The tax system of OECD countries and main recommendations from the Organisation: Parameters for a tax reform in Brazil by Pedro Humberto Bruno de Carvalho Junior published by Ipea (2022).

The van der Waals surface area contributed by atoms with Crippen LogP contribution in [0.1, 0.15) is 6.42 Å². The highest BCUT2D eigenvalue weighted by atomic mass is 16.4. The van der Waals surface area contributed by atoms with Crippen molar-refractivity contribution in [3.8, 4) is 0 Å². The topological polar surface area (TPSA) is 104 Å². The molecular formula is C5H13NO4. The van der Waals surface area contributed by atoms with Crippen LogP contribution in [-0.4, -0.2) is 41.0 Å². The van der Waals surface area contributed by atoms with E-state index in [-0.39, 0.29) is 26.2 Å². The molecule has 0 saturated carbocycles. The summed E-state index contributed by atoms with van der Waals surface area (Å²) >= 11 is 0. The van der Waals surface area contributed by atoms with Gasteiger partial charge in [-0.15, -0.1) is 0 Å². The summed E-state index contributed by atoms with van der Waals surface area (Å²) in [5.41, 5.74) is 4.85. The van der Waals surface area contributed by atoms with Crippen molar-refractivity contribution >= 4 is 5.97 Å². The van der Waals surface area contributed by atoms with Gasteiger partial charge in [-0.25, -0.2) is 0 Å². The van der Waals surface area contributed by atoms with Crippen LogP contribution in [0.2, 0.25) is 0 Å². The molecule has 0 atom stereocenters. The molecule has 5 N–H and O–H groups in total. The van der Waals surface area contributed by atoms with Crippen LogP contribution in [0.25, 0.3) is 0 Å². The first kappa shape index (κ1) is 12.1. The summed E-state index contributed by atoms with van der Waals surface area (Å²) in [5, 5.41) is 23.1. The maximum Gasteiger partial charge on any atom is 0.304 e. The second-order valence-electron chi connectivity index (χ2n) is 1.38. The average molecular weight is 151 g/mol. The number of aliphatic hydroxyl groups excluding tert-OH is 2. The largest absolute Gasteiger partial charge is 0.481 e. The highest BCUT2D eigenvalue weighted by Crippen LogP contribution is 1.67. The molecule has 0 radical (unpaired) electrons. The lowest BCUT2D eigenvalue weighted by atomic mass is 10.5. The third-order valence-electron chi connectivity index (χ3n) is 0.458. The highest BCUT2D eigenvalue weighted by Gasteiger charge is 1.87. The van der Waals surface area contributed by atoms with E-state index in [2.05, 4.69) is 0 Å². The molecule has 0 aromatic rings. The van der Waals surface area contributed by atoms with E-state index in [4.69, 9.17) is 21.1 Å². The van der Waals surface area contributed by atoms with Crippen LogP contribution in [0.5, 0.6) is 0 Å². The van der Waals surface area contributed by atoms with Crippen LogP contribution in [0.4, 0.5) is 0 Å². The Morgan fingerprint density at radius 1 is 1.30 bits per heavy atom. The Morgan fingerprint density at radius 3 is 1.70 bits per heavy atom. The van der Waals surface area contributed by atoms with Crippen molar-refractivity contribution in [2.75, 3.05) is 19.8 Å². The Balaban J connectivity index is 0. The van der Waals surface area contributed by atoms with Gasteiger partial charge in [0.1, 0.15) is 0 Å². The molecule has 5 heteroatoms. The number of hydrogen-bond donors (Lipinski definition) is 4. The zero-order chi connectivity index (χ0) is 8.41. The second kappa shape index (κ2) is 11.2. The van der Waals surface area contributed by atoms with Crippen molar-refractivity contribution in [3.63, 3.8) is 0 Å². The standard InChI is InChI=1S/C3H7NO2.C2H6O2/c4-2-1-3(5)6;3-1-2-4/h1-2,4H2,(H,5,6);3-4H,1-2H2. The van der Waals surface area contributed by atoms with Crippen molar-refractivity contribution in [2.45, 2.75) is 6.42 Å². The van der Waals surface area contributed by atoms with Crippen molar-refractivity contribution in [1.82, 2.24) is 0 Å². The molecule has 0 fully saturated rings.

The Organisation for Economic Co-operation and Development (OECD) was founded in 1961 to foster economic development and global trade through multilateralism, promoting democracy and market economy values. Currently, it has 38 Member States and deliberates on various issues, including taxation. Evidently, this does not mean that Member States have similar tax policies: on the contrary, the countries are quite different from each other (including in terms of income) and, therefore, have distinct tax systems. The role of the OECD includes cataloguing the policies and data of each Member State’s tax system, providing general recommendations around tax policy, such as, for example, Brys (2011), Brys et al. (2016), Johansson et al. (2008), and O’Reilly (2018), as well as specific tax recommendations for the crises of 2009 (OECD 2010) and 2019 (OECD 2021a). Member States must make this information available to the OECD and can choose whether or not to follow the entity’s recommendations. It is important to highlight that there has been a gradual shift through time of the OECD’s recommendations on tax policy, from the defence of a simplified and harmonious tax system that would not hinder economic growth (Brys 2011, Johansson et al. 2008, OECD 2006a, 2006b, 2006c, 2007, 2010) to a more inclusive and progressive one (OECD 2021a, 2021b, 2018a, 2018b). For example, the entity went from having a stance that was against net wealth taxes, which had been abolished in many European countries in the 1990s and 2000s (Johansson et al. 2008, OECD 2004, 2006b), to even considering more extensive taxation on the wealth and capital gains of millionaires (OECD 2018a, 2018b, 2021b), especially after the COVID-19 pandemic (OECD 2021a).